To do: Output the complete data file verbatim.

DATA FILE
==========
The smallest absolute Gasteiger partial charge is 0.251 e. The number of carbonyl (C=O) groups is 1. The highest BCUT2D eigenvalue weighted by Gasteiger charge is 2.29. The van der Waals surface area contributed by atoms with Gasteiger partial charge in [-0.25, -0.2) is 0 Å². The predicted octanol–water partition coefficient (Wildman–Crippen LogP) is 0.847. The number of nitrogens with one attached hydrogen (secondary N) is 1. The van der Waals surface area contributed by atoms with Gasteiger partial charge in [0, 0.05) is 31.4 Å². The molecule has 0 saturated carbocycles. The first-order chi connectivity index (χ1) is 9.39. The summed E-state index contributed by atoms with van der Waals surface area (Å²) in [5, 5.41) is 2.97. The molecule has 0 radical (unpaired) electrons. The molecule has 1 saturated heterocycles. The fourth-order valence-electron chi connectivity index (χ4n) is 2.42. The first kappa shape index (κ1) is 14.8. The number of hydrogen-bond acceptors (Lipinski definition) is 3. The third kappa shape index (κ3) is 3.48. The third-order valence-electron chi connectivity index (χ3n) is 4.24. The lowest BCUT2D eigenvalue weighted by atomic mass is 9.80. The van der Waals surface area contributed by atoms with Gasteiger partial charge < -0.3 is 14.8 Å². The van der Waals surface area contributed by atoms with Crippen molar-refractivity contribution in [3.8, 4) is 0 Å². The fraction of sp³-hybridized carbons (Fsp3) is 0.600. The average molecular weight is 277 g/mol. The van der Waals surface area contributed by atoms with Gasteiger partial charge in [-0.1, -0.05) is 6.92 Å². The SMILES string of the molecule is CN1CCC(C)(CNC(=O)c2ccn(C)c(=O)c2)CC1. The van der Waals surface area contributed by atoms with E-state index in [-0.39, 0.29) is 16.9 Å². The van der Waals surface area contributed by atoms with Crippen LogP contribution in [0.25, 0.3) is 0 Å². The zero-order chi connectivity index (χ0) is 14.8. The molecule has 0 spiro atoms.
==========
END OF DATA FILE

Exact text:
The smallest absolute Gasteiger partial charge is 0.251 e. The number of carbonyl (C=O) groups is 1. The highest BCUT2D eigenvalue weighted by Gasteiger charge is 2.29. The van der Waals surface area contributed by atoms with Gasteiger partial charge in [-0.25, -0.2) is 0 Å². The predicted octanol–water partition coefficient (Wildman–Crippen LogP) is 0.847. The number of nitrogens with one attached hydrogen (secondary N) is 1. The van der Waals surface area contributed by atoms with Gasteiger partial charge in [0, 0.05) is 31.4 Å². The molecule has 0 saturated carbocycles. The first-order chi connectivity index (χ1) is 9.39. The summed E-state index contributed by atoms with van der Waals surface area (Å²) in [5, 5.41) is 2.97. The molecule has 0 radical (unpaired) electrons. The molecule has 1 saturated heterocycles. The fourth-order valence-electron chi connectivity index (χ4n) is 2.42. The first kappa shape index (κ1) is 14.8. The number of hydrogen-bond acceptors (Lipinski definition) is 3. The third kappa shape index (κ3) is 3.48. The third-order valence-electron chi connectivity index (χ3n) is 4.24. The lowest BCUT2D eigenvalue weighted by atomic mass is 9.80. The van der Waals surface area contributed by atoms with Gasteiger partial charge < -0.3 is 14.8 Å². The van der Waals surface area contributed by atoms with Crippen molar-refractivity contribution in [3.8, 4) is 0 Å². The fraction of sp³-hybridized carbons (Fsp3) is 0.600. The average molecular weight is 277 g/mol. The van der Waals surface area contributed by atoms with Gasteiger partial charge in [-0.1, -0.05) is 6.92 Å². The SMILES string of the molecule is CN1CCC(C)(CNC(=O)c2ccn(C)c(=O)c2)CC1. The van der Waals surface area contributed by atoms with E-state index in [-0.39, 0.29) is 16.9 Å². The van der Waals surface area contributed by atoms with Crippen LogP contribution in [0.25, 0.3) is 0 Å². The zero-order chi connectivity index (χ0) is 14.8. The molecule has 0 spiro atoms.